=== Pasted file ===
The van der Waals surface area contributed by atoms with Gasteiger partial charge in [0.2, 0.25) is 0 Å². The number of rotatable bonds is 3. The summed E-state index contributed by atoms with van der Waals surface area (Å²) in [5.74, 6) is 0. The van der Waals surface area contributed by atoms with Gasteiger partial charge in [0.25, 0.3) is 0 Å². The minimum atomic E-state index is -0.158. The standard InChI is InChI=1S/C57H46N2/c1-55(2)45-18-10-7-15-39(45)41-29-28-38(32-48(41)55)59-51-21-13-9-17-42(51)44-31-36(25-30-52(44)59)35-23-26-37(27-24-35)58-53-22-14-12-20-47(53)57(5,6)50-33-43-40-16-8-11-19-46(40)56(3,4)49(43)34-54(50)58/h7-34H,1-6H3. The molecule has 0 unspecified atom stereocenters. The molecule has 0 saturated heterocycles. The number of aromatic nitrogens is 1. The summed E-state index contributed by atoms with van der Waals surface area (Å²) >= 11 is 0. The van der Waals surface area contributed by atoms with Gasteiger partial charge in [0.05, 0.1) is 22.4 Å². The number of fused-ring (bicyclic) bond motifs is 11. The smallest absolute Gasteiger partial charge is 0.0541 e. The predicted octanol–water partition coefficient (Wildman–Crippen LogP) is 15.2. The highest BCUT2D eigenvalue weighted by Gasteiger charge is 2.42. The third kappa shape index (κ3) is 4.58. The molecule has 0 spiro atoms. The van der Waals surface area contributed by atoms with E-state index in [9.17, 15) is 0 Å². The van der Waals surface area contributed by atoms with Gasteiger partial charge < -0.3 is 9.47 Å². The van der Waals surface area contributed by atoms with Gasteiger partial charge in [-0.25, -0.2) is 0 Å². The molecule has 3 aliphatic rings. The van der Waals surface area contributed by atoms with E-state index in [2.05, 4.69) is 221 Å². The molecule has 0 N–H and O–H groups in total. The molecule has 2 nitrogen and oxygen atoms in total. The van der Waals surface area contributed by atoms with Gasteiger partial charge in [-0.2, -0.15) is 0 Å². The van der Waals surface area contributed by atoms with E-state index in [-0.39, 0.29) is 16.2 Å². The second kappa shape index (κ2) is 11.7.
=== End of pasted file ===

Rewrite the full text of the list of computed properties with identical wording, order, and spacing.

The van der Waals surface area contributed by atoms with Gasteiger partial charge in [0.2, 0.25) is 0 Å². The number of rotatable bonds is 3. The summed E-state index contributed by atoms with van der Waals surface area (Å²) in [5.74, 6) is 0. The van der Waals surface area contributed by atoms with Gasteiger partial charge in [0.25, 0.3) is 0 Å². The minimum atomic E-state index is -0.158. The standard InChI is InChI=1S/C57H46N2/c1-55(2)45-18-10-7-15-39(45)41-29-28-38(32-48(41)55)59-51-21-13-9-17-42(51)44-31-36(25-30-52(44)59)35-23-26-37(27-24-35)58-53-22-14-12-20-47(53)57(5,6)50-33-43-40-16-8-11-19-46(40)56(3,4)49(43)34-54(50)58/h7-34H,1-6H3. The molecule has 0 unspecified atom stereocenters. The molecule has 0 saturated heterocycles. The number of aromatic nitrogens is 1. The summed E-state index contributed by atoms with van der Waals surface area (Å²) >= 11 is 0. The van der Waals surface area contributed by atoms with Gasteiger partial charge in [0.05, 0.1) is 22.4 Å². The number of fused-ring (bicyclic) bond motifs is 11. The smallest absolute Gasteiger partial charge is 0.0541 e. The predicted octanol–water partition coefficient (Wildman–Crippen LogP) is 15.2. The highest BCUT2D eigenvalue weighted by Gasteiger charge is 2.42. The third kappa shape index (κ3) is 4.58. The molecule has 0 spiro atoms. The van der Waals surface area contributed by atoms with E-state index in [9.17, 15) is 0 Å². The van der Waals surface area contributed by atoms with Gasteiger partial charge < -0.3 is 9.47 Å². The van der Waals surface area contributed by atoms with Gasteiger partial charge in [-0.25, -0.2) is 0 Å². The molecule has 3 aliphatic rings. The van der Waals surface area contributed by atoms with E-state index in [2.05, 4.69) is 221 Å². The molecule has 0 N–H and O–H groups in total. The molecule has 2 nitrogen and oxygen atoms in total. The van der Waals surface area contributed by atoms with Gasteiger partial charge in [-0.2, -0.15) is 0 Å². The van der Waals surface area contributed by atoms with E-state index in [-0.39, 0.29) is 16.2 Å². The second kappa shape index (κ2) is 11.7.